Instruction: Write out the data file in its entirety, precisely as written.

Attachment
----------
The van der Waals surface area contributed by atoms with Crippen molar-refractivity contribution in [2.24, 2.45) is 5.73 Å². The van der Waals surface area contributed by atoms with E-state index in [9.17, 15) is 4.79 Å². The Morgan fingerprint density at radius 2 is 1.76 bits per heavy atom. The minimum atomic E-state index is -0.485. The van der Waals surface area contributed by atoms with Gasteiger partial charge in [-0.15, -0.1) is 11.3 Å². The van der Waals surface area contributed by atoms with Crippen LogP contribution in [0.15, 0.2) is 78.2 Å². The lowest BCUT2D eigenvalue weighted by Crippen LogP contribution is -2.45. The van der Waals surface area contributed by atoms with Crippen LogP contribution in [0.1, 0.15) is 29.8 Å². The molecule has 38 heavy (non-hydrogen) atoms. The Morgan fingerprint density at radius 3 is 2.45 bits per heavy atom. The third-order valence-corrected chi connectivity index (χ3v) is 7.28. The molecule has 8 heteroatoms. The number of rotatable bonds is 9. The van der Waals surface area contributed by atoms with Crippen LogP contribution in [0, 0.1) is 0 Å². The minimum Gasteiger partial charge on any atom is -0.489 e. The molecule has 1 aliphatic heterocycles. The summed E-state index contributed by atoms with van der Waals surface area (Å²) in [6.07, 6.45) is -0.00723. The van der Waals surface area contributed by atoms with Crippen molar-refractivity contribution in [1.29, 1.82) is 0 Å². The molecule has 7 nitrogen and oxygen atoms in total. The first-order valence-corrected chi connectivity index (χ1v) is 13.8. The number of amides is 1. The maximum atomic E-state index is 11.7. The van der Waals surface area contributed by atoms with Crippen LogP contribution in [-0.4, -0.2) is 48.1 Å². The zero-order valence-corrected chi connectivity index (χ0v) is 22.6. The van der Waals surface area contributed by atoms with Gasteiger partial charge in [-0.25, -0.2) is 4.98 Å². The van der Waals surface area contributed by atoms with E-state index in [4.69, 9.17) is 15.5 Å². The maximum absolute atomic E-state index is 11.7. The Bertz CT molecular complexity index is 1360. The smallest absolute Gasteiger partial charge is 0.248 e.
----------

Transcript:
The van der Waals surface area contributed by atoms with Crippen molar-refractivity contribution in [2.24, 2.45) is 5.73 Å². The van der Waals surface area contributed by atoms with E-state index in [9.17, 15) is 4.79 Å². The Morgan fingerprint density at radius 2 is 1.76 bits per heavy atom. The minimum atomic E-state index is -0.485. The van der Waals surface area contributed by atoms with Gasteiger partial charge in [-0.15, -0.1) is 11.3 Å². The van der Waals surface area contributed by atoms with Crippen LogP contribution in [0.15, 0.2) is 78.2 Å². The lowest BCUT2D eigenvalue weighted by Crippen LogP contribution is -2.45. The van der Waals surface area contributed by atoms with Crippen LogP contribution in [0.1, 0.15) is 29.8 Å². The molecule has 38 heavy (non-hydrogen) atoms. The Morgan fingerprint density at radius 3 is 2.45 bits per heavy atom. The third-order valence-corrected chi connectivity index (χ3v) is 7.28. The molecule has 8 heteroatoms. The number of rotatable bonds is 9. The van der Waals surface area contributed by atoms with Crippen LogP contribution in [0, 0.1) is 0 Å². The minimum Gasteiger partial charge on any atom is -0.489 e. The molecule has 1 aliphatic heterocycles. The summed E-state index contributed by atoms with van der Waals surface area (Å²) in [6.07, 6.45) is -0.00723. The van der Waals surface area contributed by atoms with Crippen molar-refractivity contribution in [1.29, 1.82) is 0 Å². The molecule has 7 nitrogen and oxygen atoms in total. The first-order valence-corrected chi connectivity index (χ1v) is 13.8. The number of amides is 1. The maximum atomic E-state index is 11.7. The van der Waals surface area contributed by atoms with Crippen LogP contribution in [-0.4, -0.2) is 48.1 Å². The zero-order valence-corrected chi connectivity index (χ0v) is 22.6. The van der Waals surface area contributed by atoms with Gasteiger partial charge in [-0.25, -0.2) is 4.98 Å². The van der Waals surface area contributed by atoms with E-state index in [4.69, 9.17) is 15.5 Å². The maximum absolute atomic E-state index is 11.7. The Bertz CT molecular complexity index is 1360. The smallest absolute Gasteiger partial charge is 0.248 e.